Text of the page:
The Beck Papers were the foundation upon which this work was built, James M. Beck left an extensive collection of letters to and from himself, scrapbooks holding a full newspaper record of his activities, a bound set of addresses, diaries for 1884 and 1902-1907, and a full set of briefs. All but the legal material is in the Firestone Library of Princeton University; the briefs are in the Law Library of the Library of Congress. Beck's books, magazine articles, pamphlets, and Congressional speeches and reports round out the available expressions of a highly vocal twentieth- century American conservative.
Also consulted were the collections of the Association Against the Prohibition Amendment, Albert J. Beveridge, Charles J. Bonaparte, William E. Borah, Joseph H. Choate, Charles Evans Hughes, Philander C. Knox, John Purroy Mitchel, Theodore Roosevelt, Elihu Root, Ellery C. Stowell, William H. Taft, and Woodrow Wilson, all in the Division of Manuscripts in the Library of Congress; of Albert S. Burleson, W. Bourke Cockran, and M. Louise Gross, in the Division of Manuscripts of the New York Public Library; of the League to Enforce Peace and Oswald G. Villard, in Harvard University's Houghton Library; of the Year Files, Appointment Clerk Files, Mail and Files Division, and Opinions of the Department of Justice in the National Archives, and the Reminiscences of Frederic R. Coudert, Sr., in the Oral History Research project of Columbia University.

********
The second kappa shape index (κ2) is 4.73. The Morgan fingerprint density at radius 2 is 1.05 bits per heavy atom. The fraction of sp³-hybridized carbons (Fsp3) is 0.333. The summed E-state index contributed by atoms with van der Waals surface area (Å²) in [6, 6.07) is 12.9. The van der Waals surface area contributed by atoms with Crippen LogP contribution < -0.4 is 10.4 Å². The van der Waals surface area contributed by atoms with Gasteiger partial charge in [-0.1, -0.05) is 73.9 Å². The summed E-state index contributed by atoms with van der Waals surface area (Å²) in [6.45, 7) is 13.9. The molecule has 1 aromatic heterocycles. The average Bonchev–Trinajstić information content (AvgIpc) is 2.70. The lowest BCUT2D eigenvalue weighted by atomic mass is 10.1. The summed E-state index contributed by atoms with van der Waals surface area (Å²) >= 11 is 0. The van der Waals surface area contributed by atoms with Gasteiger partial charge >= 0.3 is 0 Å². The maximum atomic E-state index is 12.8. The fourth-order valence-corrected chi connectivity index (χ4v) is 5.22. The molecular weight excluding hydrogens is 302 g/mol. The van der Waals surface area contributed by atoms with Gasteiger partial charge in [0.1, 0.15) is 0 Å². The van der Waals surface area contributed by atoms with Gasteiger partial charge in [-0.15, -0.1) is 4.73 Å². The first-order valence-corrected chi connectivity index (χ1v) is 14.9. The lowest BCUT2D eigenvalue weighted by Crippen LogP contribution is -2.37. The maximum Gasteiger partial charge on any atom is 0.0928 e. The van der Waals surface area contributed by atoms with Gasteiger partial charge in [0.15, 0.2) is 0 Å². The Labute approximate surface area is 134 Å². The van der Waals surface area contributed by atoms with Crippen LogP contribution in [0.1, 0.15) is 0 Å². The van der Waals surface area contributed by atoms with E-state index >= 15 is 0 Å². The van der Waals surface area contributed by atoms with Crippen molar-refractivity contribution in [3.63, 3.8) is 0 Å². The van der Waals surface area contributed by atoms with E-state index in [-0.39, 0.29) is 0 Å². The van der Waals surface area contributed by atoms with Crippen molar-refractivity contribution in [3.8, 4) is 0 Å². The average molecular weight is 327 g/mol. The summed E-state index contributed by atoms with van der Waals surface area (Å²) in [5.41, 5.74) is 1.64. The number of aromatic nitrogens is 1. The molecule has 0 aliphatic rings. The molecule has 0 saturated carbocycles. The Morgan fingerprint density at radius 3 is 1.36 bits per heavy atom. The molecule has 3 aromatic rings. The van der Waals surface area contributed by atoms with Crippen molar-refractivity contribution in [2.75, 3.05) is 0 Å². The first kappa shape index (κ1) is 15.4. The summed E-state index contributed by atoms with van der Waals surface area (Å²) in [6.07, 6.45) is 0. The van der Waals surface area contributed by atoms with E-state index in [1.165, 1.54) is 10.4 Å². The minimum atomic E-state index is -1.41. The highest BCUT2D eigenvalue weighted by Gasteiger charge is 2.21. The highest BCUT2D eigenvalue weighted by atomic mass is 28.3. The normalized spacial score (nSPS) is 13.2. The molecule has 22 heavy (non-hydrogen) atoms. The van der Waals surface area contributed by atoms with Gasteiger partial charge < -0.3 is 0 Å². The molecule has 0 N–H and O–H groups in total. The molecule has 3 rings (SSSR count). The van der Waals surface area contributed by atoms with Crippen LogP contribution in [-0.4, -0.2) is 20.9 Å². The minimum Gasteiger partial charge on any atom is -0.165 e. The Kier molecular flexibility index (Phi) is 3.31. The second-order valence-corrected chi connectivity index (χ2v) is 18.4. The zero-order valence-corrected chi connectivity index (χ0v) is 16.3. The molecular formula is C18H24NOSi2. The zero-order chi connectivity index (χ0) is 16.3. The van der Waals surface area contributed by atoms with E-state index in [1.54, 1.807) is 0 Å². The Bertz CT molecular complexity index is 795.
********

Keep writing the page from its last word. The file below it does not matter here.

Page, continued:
These and the other sources of this study will be referred to in more detail in the footnotes following.